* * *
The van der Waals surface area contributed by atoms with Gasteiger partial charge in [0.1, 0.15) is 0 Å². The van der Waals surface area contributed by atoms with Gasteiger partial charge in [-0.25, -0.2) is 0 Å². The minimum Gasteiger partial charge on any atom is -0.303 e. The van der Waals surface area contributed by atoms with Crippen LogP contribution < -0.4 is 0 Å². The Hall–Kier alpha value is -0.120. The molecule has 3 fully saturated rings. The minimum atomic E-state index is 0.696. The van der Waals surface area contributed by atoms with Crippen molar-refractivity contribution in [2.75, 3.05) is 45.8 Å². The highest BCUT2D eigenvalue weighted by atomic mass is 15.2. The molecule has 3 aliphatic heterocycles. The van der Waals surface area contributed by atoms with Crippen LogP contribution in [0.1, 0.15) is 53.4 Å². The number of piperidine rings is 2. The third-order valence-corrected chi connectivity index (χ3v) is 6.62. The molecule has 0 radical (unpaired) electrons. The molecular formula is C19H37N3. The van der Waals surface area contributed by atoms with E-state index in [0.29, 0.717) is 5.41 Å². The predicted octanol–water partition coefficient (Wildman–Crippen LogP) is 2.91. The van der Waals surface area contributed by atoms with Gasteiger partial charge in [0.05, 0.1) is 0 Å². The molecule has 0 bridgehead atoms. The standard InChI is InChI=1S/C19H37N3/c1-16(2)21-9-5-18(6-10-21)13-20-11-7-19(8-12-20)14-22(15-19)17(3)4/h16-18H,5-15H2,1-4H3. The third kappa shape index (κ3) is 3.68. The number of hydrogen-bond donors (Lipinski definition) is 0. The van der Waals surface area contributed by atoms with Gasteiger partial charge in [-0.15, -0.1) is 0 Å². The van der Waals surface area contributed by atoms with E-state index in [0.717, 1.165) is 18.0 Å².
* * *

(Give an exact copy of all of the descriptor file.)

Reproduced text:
The van der Waals surface area contributed by atoms with Gasteiger partial charge in [0.1, 0.15) is 0 Å². The van der Waals surface area contributed by atoms with Gasteiger partial charge in [-0.25, -0.2) is 0 Å². The minimum Gasteiger partial charge on any atom is -0.303 e. The van der Waals surface area contributed by atoms with Crippen LogP contribution < -0.4 is 0 Å². The Hall–Kier alpha value is -0.120. The molecule has 3 fully saturated rings. The minimum atomic E-state index is 0.696. The van der Waals surface area contributed by atoms with Crippen molar-refractivity contribution in [2.75, 3.05) is 45.8 Å². The highest BCUT2D eigenvalue weighted by atomic mass is 15.2. The molecule has 3 aliphatic heterocycles. The van der Waals surface area contributed by atoms with Crippen LogP contribution in [0.1, 0.15) is 53.4 Å². The number of piperidine rings is 2. The third-order valence-corrected chi connectivity index (χ3v) is 6.62. The molecule has 0 radical (unpaired) electrons. The molecular formula is C19H37N3. The van der Waals surface area contributed by atoms with E-state index in [0.29, 0.717) is 5.41 Å². The predicted octanol–water partition coefficient (Wildman–Crippen LogP) is 2.91. The van der Waals surface area contributed by atoms with Gasteiger partial charge in [0.05, 0.1) is 0 Å². The molecule has 0 bridgehead atoms. The standard InChI is InChI=1S/C19H37N3/c1-16(2)21-9-5-18(6-10-21)13-20-11-7-19(8-12-20)14-22(15-19)17(3)4/h16-18H,5-15H2,1-4H3. The third kappa shape index (κ3) is 3.68. The number of hydrogen-bond donors (Lipinski definition) is 0. The van der Waals surface area contributed by atoms with Gasteiger partial charge in [-0.15, -0.1) is 0 Å². The van der Waals surface area contributed by atoms with E-state index in [0.717, 1.165) is 18.0 Å².